Jack Straw will join six other Commonwealth foreign ministers for crisis talks on Zimbabwe's controversial land reforms in the Nigerian capital, Abuja, today.
With calls mounting for Zimbabwe to be suspended from the Commonwealth because of violence against white farmers, the one-day talks are aimed at pre-empting a showdown at the Commonwealth summit in Brisbane next month.
On the eve of the Abuja meeting, Zimbabwe's Foreign Minister, Stan Mudenge, accused Britain of breaking its promise to help resolve the land issue by raising "extraneous" matters, such as the rule of law, treatment of the judiciary and the media, and the general political environment. He said: "Britain should help us resolve the matter, the two victims – the white farmers and the government of Zimbabwe."
In the latest wave of violence against farmers, militant supporters of President Robert Mugabe's Zanu-PF party have launched aggressive door-to-door campaigns in the Makoni West constituency, assaulting peasants who fail to produce the party's membership cards ahead of a crucial by-election this weekend.
Villagers said Zanu-PF officials had been distributing government-bought seed and fertiliser packs to those who showed membership cards. Those who produced cards were also taken to white-owned commercial farms and asked to peg out plots of land in exchange for pledging to vote for the Zanu-PF candidate.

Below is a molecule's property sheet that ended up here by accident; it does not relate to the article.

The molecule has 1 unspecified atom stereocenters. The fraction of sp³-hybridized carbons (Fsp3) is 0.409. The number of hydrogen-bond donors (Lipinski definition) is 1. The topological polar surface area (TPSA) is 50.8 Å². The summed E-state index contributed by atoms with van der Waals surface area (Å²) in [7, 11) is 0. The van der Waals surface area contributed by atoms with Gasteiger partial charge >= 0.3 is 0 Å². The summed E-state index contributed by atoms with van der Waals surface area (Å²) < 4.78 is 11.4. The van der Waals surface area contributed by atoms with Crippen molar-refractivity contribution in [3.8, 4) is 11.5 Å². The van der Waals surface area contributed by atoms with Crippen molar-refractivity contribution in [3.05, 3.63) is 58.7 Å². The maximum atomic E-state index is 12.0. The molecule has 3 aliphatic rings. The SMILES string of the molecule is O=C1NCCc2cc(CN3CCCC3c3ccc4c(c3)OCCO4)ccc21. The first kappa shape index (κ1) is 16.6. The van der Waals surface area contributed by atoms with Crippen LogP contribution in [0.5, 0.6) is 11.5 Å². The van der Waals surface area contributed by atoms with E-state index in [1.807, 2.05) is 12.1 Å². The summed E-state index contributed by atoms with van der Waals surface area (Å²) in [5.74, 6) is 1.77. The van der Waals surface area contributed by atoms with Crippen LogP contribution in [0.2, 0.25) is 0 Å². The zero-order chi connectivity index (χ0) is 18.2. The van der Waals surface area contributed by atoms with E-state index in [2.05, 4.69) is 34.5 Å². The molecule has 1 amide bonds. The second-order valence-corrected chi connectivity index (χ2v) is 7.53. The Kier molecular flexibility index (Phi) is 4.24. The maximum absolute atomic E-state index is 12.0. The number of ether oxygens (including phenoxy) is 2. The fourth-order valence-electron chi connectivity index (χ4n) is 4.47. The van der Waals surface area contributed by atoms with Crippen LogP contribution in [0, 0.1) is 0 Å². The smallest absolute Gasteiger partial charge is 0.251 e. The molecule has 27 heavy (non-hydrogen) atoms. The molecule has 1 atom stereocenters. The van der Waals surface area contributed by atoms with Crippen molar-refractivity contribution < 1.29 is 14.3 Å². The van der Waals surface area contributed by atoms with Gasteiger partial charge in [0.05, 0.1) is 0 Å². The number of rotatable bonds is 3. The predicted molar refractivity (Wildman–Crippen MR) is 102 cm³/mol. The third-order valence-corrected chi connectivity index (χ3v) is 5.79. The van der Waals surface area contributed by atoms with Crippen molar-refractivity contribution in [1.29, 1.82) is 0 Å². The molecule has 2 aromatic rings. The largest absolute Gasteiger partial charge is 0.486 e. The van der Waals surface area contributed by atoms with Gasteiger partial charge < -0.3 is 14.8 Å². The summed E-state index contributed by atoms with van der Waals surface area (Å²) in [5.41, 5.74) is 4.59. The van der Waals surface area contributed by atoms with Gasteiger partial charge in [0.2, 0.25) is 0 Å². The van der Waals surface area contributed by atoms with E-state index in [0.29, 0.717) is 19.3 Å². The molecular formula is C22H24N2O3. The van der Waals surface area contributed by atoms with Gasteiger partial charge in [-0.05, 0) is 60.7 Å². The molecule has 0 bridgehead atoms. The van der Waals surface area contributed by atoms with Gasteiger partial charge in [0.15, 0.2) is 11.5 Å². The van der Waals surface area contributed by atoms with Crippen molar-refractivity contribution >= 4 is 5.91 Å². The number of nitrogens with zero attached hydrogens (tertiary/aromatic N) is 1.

Militants also besieged the farm of the former Rhodesian prime minister Ian Smith on Tuesday and told him to leave. Mr Smith, 81, said a group of war veterans had stormed into his yard through a back entrance, wielding axes and machetes. He said: "I told them they could not have my farm which I have owned for the past 55 years and which is one of the most productive farms in Zimbabwe."
Zimbabwe's state-controlled Herald newspaper accused Britain yesterday of a concerted effort to isolate Zimbabwe in the run-up to the Brisbane summit. British officials, meanwhile, stressed the importance of today's meeting, but played down any suggestion that a compromise was in sight, saying they were going to Abuja with an open mind.
Britain has spent recent months trying to counter Zimbabwe's depiction of the dispute as a bilateral issue between an independent black country and its former colonial power. British officials insisted the meeting would be chaired by Nigeria, the host country, and Nigeria would control the agenda. The officials suggested that talk of suspending Zimbabwe from the Commonwealth was premature.Reuse content